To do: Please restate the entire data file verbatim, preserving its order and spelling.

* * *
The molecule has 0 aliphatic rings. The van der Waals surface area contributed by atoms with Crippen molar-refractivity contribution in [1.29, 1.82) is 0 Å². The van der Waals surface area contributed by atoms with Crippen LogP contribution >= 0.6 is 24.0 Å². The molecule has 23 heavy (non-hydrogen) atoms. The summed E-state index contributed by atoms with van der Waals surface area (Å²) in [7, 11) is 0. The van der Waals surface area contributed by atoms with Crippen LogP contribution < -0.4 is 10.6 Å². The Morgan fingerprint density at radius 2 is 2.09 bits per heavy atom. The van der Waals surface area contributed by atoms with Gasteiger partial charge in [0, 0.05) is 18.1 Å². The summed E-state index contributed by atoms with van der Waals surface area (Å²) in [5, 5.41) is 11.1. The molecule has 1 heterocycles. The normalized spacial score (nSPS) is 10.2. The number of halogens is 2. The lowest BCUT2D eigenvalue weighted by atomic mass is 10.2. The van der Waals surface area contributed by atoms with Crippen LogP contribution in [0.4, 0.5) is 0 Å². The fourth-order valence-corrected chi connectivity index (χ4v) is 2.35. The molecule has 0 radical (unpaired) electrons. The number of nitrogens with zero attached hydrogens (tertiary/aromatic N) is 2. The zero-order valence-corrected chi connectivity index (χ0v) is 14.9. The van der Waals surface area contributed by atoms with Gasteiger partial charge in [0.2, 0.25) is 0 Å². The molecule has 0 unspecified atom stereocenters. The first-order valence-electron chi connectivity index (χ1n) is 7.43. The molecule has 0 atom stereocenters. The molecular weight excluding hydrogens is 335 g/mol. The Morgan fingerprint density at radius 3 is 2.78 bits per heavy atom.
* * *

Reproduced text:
The molecule has 0 aliphatic rings. The van der Waals surface area contributed by atoms with Crippen molar-refractivity contribution in [1.29, 1.82) is 0 Å². The van der Waals surface area contributed by atoms with Crippen LogP contribution >= 0.6 is 24.0 Å². The molecule has 23 heavy (non-hydrogen) atoms. The summed E-state index contributed by atoms with van der Waals surface area (Å²) in [7, 11) is 0. The van der Waals surface area contributed by atoms with Crippen LogP contribution < -0.4 is 10.6 Å². The Morgan fingerprint density at radius 2 is 2.09 bits per heavy atom. The van der Waals surface area contributed by atoms with Gasteiger partial charge in [0, 0.05) is 18.1 Å². The summed E-state index contributed by atoms with van der Waals surface area (Å²) in [5, 5.41) is 11.1. The molecule has 1 heterocycles. The normalized spacial score (nSPS) is 10.2. The number of halogens is 2. The lowest BCUT2D eigenvalue weighted by atomic mass is 10.2. The van der Waals surface area contributed by atoms with Crippen LogP contribution in [0.4, 0.5) is 0 Å². The fourth-order valence-corrected chi connectivity index (χ4v) is 2.35. The molecule has 0 radical (unpaired) electrons. The number of nitrogens with zero attached hydrogens (tertiary/aromatic N) is 2. The zero-order valence-corrected chi connectivity index (χ0v) is 14.9. The van der Waals surface area contributed by atoms with Gasteiger partial charge in [0.2, 0.25) is 0 Å². The molecule has 0 unspecified atom stereocenters. The first-order valence-electron chi connectivity index (χ1n) is 7.43. The molecule has 0 atom stereocenters. The molecular weight excluding hydrogens is 335 g/mol. The Morgan fingerprint density at radius 3 is 2.78 bits per heavy atom.